Hiking into the Temblors
Following my trip up the west side of the Carrizo Plain I cut over to Elkhorn Road, which starts out just west of the San Andreas Fault and then crosses it to run along the base of the Temblor Range on the east side of the plain. A small ridge known in various places the Elkhorn Scarp, Elkhorn Hills and Panorama Hills separates this area from the rest of the plain. There is still some occasional cattle grazing in this area, but some holdings have clearly been abandoned, probably due to many years of drought. POther than the northernmost section, Elkhorn Road is pretty deserted right now.
You can hike into the Temblors in a few locations. I hit fenced and posted private land on my first attempt to find good access, though I was able to get close enough for some nice photos. Eventually I came to one that seemed relatively promising given the 5-6 cars parked there and the colors I could see in the hills. It’s accessed through an abandoned grazing area that is still fenced and gated but not posted, so entry is legal.
I didn’t peak out on the Temblors. Instead I did a short hike down along a dry creek that once was the source of abandoned water tanks and other facilities that are still standing. Then I doubled back, rejoined the main trail, and climbed about 1,100′ of a possible 2,300′. The mountains were yellow, orange and lavender. As I hiked up, I went through all those colors – mostly yellow at my elevation, but some with traces of the others as well. I’ve seen desert mountain wildflowers before, but nothing like this.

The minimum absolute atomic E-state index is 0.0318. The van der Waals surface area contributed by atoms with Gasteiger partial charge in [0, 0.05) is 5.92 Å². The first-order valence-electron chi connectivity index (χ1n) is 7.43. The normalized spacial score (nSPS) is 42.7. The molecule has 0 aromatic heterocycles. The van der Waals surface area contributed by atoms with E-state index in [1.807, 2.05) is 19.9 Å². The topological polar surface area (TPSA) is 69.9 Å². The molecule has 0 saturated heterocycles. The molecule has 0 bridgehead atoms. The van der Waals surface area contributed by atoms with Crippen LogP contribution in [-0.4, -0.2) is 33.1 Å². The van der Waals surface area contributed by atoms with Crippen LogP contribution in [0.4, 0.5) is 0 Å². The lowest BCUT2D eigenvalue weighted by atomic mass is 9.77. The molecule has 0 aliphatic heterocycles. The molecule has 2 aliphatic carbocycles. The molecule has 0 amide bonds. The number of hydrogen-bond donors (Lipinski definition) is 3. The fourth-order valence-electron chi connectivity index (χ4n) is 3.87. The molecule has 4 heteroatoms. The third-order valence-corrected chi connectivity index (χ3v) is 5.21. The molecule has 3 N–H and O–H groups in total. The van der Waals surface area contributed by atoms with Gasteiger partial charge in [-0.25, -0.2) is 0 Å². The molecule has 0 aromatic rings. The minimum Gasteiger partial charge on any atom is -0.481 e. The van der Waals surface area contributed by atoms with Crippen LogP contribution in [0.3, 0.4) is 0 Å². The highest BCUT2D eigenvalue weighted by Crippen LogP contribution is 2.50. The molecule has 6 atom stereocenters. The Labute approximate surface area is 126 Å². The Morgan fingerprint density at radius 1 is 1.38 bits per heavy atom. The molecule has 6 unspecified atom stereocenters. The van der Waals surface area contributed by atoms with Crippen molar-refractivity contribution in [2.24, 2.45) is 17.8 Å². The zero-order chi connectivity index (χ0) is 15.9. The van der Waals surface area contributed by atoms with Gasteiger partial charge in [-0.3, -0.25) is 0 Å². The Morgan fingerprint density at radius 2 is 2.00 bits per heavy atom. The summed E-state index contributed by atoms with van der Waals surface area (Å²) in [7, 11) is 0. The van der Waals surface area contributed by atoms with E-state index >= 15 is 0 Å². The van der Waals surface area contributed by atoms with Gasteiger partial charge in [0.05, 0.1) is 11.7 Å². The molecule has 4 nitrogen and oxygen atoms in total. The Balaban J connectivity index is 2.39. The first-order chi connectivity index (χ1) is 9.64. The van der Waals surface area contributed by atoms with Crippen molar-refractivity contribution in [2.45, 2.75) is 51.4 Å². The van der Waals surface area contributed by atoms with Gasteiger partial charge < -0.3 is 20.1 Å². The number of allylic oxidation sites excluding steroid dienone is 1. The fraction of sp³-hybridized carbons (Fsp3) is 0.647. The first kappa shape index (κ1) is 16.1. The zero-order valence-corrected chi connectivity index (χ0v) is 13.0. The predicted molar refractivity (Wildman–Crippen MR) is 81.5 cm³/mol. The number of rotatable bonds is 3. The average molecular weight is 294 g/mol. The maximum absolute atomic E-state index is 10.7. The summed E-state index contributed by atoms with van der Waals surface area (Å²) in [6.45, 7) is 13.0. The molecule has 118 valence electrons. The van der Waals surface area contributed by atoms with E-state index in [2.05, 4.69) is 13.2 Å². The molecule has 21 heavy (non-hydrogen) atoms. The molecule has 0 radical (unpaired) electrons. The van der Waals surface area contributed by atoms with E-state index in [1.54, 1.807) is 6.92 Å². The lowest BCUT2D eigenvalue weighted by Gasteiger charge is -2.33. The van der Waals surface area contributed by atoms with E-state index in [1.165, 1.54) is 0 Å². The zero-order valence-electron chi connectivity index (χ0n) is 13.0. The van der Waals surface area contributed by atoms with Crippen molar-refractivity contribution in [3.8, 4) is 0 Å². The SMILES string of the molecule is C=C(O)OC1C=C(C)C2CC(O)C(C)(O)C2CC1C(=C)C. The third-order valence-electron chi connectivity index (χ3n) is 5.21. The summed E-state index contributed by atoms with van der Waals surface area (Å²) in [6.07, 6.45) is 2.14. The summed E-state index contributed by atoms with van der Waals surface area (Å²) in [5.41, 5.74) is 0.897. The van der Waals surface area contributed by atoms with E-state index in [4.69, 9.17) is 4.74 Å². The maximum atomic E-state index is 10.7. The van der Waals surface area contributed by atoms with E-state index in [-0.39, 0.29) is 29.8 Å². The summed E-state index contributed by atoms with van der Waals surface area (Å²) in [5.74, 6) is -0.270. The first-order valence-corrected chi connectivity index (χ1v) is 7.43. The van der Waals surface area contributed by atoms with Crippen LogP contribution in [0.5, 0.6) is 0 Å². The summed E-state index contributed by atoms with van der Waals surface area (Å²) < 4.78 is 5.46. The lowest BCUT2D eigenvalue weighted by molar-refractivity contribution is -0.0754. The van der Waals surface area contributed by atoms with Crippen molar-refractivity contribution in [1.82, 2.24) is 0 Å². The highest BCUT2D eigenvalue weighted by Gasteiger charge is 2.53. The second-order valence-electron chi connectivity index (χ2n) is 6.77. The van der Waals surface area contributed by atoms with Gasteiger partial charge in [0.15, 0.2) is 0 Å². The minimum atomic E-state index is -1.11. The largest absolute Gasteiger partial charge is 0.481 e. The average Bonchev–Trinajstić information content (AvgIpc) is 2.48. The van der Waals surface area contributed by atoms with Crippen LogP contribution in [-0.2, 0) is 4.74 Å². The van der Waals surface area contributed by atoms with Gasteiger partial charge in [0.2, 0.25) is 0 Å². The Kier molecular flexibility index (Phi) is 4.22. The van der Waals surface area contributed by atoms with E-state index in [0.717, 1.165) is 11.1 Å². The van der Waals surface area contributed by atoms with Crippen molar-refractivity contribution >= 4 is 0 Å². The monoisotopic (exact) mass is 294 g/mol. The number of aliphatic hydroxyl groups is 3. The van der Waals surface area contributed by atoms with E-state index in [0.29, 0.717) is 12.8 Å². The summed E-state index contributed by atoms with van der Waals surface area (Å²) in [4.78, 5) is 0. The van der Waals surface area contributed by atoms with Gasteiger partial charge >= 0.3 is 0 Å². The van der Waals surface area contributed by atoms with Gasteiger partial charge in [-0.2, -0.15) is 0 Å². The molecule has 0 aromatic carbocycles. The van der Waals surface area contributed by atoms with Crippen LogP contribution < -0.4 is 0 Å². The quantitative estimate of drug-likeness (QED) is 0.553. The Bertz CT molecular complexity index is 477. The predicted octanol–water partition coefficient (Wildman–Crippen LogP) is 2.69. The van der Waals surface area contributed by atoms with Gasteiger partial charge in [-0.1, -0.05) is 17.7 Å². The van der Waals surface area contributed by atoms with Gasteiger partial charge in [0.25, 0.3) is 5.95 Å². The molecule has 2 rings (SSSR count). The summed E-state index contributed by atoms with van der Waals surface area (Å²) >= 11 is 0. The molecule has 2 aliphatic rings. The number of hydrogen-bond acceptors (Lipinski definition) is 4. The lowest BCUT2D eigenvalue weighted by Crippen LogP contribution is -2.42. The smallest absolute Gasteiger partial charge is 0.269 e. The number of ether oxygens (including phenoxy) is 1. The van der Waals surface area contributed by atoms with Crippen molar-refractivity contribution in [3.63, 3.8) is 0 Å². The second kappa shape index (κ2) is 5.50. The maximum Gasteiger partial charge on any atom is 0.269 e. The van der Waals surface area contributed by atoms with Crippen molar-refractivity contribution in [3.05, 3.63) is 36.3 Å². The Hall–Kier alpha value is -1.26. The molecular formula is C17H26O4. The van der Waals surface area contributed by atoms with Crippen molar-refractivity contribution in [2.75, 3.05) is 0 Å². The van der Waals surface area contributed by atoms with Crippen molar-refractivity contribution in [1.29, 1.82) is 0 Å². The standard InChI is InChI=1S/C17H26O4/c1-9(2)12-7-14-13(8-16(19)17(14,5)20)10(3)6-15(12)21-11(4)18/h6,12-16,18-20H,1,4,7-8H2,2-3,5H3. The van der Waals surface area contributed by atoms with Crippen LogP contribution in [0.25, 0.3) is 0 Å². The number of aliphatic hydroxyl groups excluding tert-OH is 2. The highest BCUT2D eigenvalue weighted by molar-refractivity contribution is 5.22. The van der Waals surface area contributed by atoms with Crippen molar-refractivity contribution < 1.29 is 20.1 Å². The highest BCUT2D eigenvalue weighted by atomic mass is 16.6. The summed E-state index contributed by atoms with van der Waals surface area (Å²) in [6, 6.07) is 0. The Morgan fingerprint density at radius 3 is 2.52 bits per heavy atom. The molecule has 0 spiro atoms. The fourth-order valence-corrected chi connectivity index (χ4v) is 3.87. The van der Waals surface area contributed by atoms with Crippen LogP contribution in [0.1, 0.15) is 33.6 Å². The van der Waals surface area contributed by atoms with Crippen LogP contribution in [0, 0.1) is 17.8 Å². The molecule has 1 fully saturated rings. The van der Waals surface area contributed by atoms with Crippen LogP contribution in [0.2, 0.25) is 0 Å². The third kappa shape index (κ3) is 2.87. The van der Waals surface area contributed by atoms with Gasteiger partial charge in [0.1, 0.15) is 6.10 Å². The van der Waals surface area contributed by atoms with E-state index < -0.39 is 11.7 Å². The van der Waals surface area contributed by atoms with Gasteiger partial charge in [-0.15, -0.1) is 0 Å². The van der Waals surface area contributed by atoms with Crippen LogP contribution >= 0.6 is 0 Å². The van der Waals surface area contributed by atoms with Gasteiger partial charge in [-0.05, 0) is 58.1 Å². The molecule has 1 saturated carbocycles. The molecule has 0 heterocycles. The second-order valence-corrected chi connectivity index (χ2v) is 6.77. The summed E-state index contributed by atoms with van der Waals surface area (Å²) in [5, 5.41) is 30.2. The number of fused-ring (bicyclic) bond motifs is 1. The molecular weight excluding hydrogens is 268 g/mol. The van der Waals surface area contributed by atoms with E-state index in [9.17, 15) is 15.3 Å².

It must have gotten to me. I found myself singing on the way back down the trail. And I don’t sing. Fortunately, there was nobody to hear my very poor rendition of “Sloop John B.” I have no idea why that one popped into my head.
Exiting the plain the hard way
After making my way down I decided to continue south on Elkhorn Road, rather than doing something sane like exiting the way I came, where the paved roads are. Elkhorn is not the kind of road that a Honda CR-V with street tires should regularly be subjected to, but other than a healthy coat of dust it came through beautifully. After about an hour of moving slowly to avoid tire damage, I exited the plain to the west, finding myself in the small oil town of Maricopa. From there it was an easy drive home.
The map to the whole day’s trip with a few landmarks is at this link.